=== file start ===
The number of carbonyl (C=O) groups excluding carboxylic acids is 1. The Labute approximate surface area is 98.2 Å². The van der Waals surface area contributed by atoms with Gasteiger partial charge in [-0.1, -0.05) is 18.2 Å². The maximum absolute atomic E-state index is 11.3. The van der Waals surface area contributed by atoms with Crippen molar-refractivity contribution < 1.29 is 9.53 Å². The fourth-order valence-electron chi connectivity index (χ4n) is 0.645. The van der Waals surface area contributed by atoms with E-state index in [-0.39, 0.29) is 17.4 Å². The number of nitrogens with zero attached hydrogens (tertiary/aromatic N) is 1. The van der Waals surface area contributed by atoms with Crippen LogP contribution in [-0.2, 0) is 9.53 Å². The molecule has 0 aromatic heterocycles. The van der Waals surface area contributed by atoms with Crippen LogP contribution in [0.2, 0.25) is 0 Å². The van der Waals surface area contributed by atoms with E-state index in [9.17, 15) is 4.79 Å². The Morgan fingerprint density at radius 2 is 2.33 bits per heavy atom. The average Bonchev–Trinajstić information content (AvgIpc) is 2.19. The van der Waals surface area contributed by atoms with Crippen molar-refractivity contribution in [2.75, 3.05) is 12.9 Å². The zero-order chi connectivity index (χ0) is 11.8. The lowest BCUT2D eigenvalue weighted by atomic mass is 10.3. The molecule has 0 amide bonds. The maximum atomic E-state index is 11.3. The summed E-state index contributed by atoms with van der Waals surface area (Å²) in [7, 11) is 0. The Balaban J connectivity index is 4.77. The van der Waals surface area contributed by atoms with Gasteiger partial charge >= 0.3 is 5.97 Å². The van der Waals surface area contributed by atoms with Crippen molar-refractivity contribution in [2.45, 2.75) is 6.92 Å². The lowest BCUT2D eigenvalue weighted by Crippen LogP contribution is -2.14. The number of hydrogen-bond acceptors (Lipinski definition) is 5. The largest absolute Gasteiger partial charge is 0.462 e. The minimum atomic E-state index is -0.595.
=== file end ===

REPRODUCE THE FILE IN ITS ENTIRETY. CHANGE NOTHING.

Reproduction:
The number of carbonyl (C=O) groups excluding carboxylic acids is 1. The Labute approximate surface area is 98.2 Å². The van der Waals surface area contributed by atoms with Gasteiger partial charge in [-0.1, -0.05) is 18.2 Å². The maximum absolute atomic E-state index is 11.3. The van der Waals surface area contributed by atoms with Crippen molar-refractivity contribution < 1.29 is 9.53 Å². The fourth-order valence-electron chi connectivity index (χ4n) is 0.645. The van der Waals surface area contributed by atoms with E-state index in [-0.39, 0.29) is 17.4 Å². The number of nitrogens with zero attached hydrogens (tertiary/aromatic N) is 1. The van der Waals surface area contributed by atoms with Crippen LogP contribution in [-0.2, 0) is 9.53 Å². The molecule has 0 aromatic heterocycles. The van der Waals surface area contributed by atoms with Crippen LogP contribution in [0.2, 0.25) is 0 Å². The van der Waals surface area contributed by atoms with E-state index in [9.17, 15) is 4.79 Å². The Morgan fingerprint density at radius 2 is 2.33 bits per heavy atom. The average Bonchev–Trinajstić information content (AvgIpc) is 2.19. The van der Waals surface area contributed by atoms with Crippen molar-refractivity contribution in [2.75, 3.05) is 12.9 Å². The zero-order chi connectivity index (χ0) is 11.8. The lowest BCUT2D eigenvalue weighted by atomic mass is 10.3. The molecule has 0 amide bonds. The maximum atomic E-state index is 11.3. The summed E-state index contributed by atoms with van der Waals surface area (Å²) in [7, 11) is 0. The Balaban J connectivity index is 4.77. The van der Waals surface area contributed by atoms with Gasteiger partial charge >= 0.3 is 5.97 Å². The van der Waals surface area contributed by atoms with Crippen molar-refractivity contribution in [2.45, 2.75) is 6.92 Å². The lowest BCUT2D eigenvalue weighted by Crippen LogP contribution is -2.14. The number of hydrogen-bond acceptors (Lipinski definition) is 5. The largest absolute Gasteiger partial charge is 0.462 e. The minimum atomic E-state index is -0.595.